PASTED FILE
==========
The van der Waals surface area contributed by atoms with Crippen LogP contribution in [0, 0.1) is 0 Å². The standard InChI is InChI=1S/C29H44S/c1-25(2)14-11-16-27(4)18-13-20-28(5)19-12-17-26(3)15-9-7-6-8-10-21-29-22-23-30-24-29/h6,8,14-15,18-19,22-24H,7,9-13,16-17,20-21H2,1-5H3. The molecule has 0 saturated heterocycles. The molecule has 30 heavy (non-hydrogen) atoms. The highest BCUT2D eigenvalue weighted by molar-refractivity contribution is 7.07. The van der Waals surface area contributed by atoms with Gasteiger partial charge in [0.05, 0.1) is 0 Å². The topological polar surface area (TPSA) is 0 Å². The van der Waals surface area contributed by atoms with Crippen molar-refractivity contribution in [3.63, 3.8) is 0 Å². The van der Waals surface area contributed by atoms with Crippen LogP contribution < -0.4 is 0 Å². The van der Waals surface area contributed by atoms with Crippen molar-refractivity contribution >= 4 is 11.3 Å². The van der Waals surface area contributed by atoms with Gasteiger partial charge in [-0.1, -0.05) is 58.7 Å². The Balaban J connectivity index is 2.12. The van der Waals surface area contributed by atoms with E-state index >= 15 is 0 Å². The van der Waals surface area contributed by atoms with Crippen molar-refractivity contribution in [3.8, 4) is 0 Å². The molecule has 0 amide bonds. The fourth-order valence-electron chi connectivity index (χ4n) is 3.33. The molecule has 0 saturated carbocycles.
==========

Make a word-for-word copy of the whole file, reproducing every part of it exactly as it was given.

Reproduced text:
The van der Waals surface area contributed by atoms with Crippen LogP contribution in [0, 0.1) is 0 Å². The standard InChI is InChI=1S/C29H44S/c1-25(2)14-11-16-27(4)18-13-20-28(5)19-12-17-26(3)15-9-7-6-8-10-21-29-22-23-30-24-29/h6,8,14-15,18-19,22-24H,7,9-13,16-17,20-21H2,1-5H3. The molecule has 0 saturated heterocycles. The molecule has 30 heavy (non-hydrogen) atoms. The highest BCUT2D eigenvalue weighted by molar-refractivity contribution is 7.07. The van der Waals surface area contributed by atoms with Gasteiger partial charge in [0.05, 0.1) is 0 Å². The topological polar surface area (TPSA) is 0 Å². The van der Waals surface area contributed by atoms with Crippen molar-refractivity contribution in [3.63, 3.8) is 0 Å². The van der Waals surface area contributed by atoms with Crippen LogP contribution < -0.4 is 0 Å². The van der Waals surface area contributed by atoms with Crippen molar-refractivity contribution >= 4 is 11.3 Å². The van der Waals surface area contributed by atoms with Gasteiger partial charge in [-0.1, -0.05) is 58.7 Å². The Balaban J connectivity index is 2.12. The van der Waals surface area contributed by atoms with E-state index >= 15 is 0 Å². The van der Waals surface area contributed by atoms with Crippen molar-refractivity contribution in [3.8, 4) is 0 Å². The molecule has 0 amide bonds. The fourth-order valence-electron chi connectivity index (χ4n) is 3.33. The molecule has 0 saturated carbocycles.